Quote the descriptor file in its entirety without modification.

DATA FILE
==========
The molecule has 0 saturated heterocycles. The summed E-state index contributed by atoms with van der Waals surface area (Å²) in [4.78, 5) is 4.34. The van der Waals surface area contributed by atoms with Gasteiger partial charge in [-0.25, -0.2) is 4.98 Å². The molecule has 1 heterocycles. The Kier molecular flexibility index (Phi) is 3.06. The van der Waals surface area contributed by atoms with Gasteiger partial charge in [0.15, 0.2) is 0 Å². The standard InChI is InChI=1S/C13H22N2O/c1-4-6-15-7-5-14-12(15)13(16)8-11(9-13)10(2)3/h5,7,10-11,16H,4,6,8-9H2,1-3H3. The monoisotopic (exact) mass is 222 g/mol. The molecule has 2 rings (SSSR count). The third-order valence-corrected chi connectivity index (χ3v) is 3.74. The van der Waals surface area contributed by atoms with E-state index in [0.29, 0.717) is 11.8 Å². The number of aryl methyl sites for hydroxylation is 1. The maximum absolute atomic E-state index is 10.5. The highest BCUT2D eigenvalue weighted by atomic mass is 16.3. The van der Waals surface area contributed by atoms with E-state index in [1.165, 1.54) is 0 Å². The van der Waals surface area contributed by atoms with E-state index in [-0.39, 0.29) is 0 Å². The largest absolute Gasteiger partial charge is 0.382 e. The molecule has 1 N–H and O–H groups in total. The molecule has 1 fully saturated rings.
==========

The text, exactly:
The molecule has 0 saturated heterocycles. The summed E-state index contributed by atoms with van der Waals surface area (Å²) in [4.78, 5) is 4.34. The van der Waals surface area contributed by atoms with Gasteiger partial charge in [-0.25, -0.2) is 4.98 Å². The molecule has 1 heterocycles. The Kier molecular flexibility index (Phi) is 3.06. The van der Waals surface area contributed by atoms with Gasteiger partial charge in [0.15, 0.2) is 0 Å². The standard InChI is InChI=1S/C13H22N2O/c1-4-6-15-7-5-14-12(15)13(16)8-11(9-13)10(2)3/h5,7,10-11,16H,4,6,8-9H2,1-3H3. The monoisotopic (exact) mass is 222 g/mol. The molecule has 2 rings (SSSR count). The third-order valence-corrected chi connectivity index (χ3v) is 3.74. The van der Waals surface area contributed by atoms with E-state index in [0.29, 0.717) is 11.8 Å². The number of aryl methyl sites for hydroxylation is 1. The maximum absolute atomic E-state index is 10.5. The highest BCUT2D eigenvalue weighted by atomic mass is 16.3. The van der Waals surface area contributed by atoms with E-state index in [1.165, 1.54) is 0 Å². The van der Waals surface area contributed by atoms with E-state index in [-0.39, 0.29) is 0 Å². The largest absolute Gasteiger partial charge is 0.382 e. The molecule has 1 N–H and O–H groups in total. The molecule has 1 fully saturated rings.